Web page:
Malawi Medical Journal

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Bedside paediatric HIV testing in Malawi: Impact on testing rates

Marita Macken, James Chan, Bernadette O'Hare, Hannah V. Thornton, Queen Dube, Neil Kennedy


Background Provider initiated testing and counselling (PITC) is recommended for all inpatients in Malawi if they have not been tested in the previous 3 months. However testing rates remain low among children. We audited the effect of implementing a bedside diagnostic HIV testing service to determine if it would improve testing rates amongst paediatric inpatients.
Methods We audited the existing HIV testing service to determine the numbers of children being tested for HIV. This was followed by the introduction of a bedside diagnostic service followed by re-audit. Bedside testing was facilitated by health systems strengthening measures including identification of suitable counsellors, appropriate supervision and remuneration.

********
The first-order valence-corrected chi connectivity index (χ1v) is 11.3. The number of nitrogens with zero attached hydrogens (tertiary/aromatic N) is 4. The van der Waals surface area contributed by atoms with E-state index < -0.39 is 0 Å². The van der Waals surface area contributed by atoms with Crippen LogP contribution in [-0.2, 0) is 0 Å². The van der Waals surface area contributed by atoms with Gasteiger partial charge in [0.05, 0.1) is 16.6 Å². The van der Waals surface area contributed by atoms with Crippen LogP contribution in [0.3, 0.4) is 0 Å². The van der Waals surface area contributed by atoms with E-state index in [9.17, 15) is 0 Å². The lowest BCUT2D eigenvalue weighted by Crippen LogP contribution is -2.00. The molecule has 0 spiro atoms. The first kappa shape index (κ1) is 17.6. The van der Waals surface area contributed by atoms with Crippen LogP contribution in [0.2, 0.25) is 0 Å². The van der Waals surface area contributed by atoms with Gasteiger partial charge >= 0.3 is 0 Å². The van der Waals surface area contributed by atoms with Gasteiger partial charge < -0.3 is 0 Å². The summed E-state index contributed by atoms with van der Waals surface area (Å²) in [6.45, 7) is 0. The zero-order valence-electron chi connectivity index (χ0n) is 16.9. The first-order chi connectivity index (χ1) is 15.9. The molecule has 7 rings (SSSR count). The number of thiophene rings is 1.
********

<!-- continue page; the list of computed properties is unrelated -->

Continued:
Results In the initial audit in March-April 2014, 85 (63%) of 135 children had documented HIV tests.. Following implementation of the bedside HIV testing service, there was a significant increase in the proportion of children whose HIV status was known. On re-audit in July 2015, 110 (94.8%) of 116 children had documented HIV tests (p<0.001). Of those with documented tests, 94.5% had been tested within the last 3-months compared to 61% in 2014. Following the introduction of the service, the proportion of children tested for HIV during admission increased from 31.9% to 68.1% (p<0.001).
Conclusions Implementation of a bedside testing service at Queen Elizabeth Central Hospital significantly increased HIV testing among paediatric inpatients. This has important implications in establishing earlier treatment, reducing HIV-associated morbidity and mortality.
AJOL African Journals Online